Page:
There is much controversy surrounding opening up or closing schools. Thus far it’s been up to individual state governors to determine the best route to pursue, despite the overall majority of health officials having said it’s okay to keep them open, provided specific guidelines are followed.
But this isn’t sitting too well with the Chicago Teachers Union (CTU) who recently filed a complaint with the Illinois Educational Labor Relations Board in their attempts to further delay schools in the city from re-opening.
The union claims there have not been enough negotiations for constructing the safest way for students and teachers to return, and they aren’t having it. They further claim that the Chicago Board of Education (CBE) completely ignored the dangers of the pandemic when they recklessly ordered schools to reopen in January.
Janice Jackson, chief of the CBE, addressed the claims in a radio interview. “The question of whether students should be in school—we’re past that point. The mayor, the board, many of the leaders of CPS [Chicaco Public Schools], many parents feel like we need to be back in school.”
School district leaders have made it abundantly clear how students are lagging behind as a result of remote learning. They have also raised the issue of public health data pointing to low rates of transmissions in schools.
In the words of Chicago’s Department of Public Health Commissioner Dr. Alison Arwardy, “We don’t see outbreaks associated with schools. I don’t see them being significant sources of spread and in that context, we are really excited about being able to start bringing some students back.”
Arwardy’s remarks are in line with the White House Coronavirus Taskforce which consists of the nation’s leading healthcare experts. In their view, it is perfectly safe to resume in-person teaching.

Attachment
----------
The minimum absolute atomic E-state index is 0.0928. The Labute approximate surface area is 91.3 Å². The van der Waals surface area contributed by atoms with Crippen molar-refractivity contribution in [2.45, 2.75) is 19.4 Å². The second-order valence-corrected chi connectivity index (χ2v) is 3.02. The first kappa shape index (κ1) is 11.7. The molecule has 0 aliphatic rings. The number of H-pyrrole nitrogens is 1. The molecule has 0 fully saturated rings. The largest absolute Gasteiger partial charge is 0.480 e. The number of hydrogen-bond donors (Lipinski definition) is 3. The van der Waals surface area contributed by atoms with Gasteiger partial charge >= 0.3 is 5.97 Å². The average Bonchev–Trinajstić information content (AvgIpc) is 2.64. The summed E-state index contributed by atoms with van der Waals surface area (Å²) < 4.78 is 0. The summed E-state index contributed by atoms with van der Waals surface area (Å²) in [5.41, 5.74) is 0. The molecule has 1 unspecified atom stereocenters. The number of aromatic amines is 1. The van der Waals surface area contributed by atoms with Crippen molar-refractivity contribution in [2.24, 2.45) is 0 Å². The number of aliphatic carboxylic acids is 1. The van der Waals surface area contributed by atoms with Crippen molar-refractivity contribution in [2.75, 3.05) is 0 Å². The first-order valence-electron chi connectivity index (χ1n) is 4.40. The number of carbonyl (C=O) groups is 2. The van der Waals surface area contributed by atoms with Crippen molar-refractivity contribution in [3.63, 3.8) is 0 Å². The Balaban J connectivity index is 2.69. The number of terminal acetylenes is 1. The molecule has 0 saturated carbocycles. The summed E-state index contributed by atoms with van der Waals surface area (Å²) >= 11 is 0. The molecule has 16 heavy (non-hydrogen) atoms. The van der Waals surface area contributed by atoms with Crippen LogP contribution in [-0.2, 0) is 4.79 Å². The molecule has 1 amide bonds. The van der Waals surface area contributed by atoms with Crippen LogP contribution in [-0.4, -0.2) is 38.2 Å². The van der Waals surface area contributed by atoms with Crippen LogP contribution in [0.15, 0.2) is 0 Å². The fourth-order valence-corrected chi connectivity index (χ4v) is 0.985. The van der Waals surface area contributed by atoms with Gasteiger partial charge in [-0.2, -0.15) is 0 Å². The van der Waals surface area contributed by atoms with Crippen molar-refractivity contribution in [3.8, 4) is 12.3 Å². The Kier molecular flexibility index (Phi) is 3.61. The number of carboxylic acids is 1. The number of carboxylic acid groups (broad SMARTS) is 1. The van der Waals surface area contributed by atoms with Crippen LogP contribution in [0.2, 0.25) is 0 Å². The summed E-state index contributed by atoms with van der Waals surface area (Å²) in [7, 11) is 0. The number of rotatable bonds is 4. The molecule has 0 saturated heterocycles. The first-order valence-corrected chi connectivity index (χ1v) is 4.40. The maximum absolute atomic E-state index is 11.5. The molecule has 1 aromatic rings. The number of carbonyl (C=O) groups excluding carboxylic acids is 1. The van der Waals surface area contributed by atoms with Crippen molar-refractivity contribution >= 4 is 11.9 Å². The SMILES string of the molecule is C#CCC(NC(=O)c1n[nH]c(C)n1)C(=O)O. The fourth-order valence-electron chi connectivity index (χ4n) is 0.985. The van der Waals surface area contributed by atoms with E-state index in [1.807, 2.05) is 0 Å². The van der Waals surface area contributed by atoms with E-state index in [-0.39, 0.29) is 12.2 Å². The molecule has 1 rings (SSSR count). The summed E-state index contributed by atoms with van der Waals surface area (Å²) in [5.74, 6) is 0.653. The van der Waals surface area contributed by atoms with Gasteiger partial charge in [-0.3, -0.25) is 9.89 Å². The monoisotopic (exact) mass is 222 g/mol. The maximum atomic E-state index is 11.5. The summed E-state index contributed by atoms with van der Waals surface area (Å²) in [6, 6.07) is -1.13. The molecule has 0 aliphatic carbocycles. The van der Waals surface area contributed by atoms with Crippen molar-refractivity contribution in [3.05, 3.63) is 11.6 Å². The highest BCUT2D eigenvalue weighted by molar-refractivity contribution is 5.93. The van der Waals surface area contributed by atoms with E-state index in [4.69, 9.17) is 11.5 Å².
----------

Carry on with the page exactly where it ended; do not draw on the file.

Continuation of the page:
The head leader of the CDC, Dr, Robert Redfield, said in November that there was enough evidence to conclude that schools do not need to remain closed.
“Back in the spring, there was limited data,” said Redfield. “Today, there’s extensive data that we’ve gathered over the last two to three months to confirm that K–12 schools can operate with face-to-face learning, and they can do it safely, and they can do it responsibly.”
He continued with, “The truth is for kids K through 12, one of the safest [places] they can be from our perspective is to remain in school, making sure we don’t make emotional decisions about what to close and what not to close.”
In the filed complaint from the teachers union, the authority of the CBE was challenged. The union said they haven’t the right to order teachers and staff members to head back to their abandoned classrooms.
“The CBE’s authority to take such unilateral action rests upon a slender reed: the claim that the CBE’s right to determine ‘places of instruction’ includes the right to unilaterally put its teachers and staff into danger without meaningful bargaining,” reads the complaint.
CTU President Jesse Sharkey claims the school district “has stonewalled us for months as we’ve been trying to bargain enforceable safety standards for our district-run schools. We want our schools open as well, but we want it done safely, and not on the backs of the majority Black and Latinx students we serve.”
The union wants the district to ramp up safety protocols. They’ve demanded that a nurse be assigned to every school as well as providing protective equipment. They are calling for smaller classrooms and are adamant about providing COVID-19 screening, testing, contact tracing, and vaccination resources. As a further step, they say schools need to provide “social and emotional supports for traumatized students, and true upgrades to make ventilation safe.”
The complaint has yet to be settled so there’s no telling which way it’ll go. But, if the White House says it’s okay to open them up, the Teachers Union is in for a losing battle.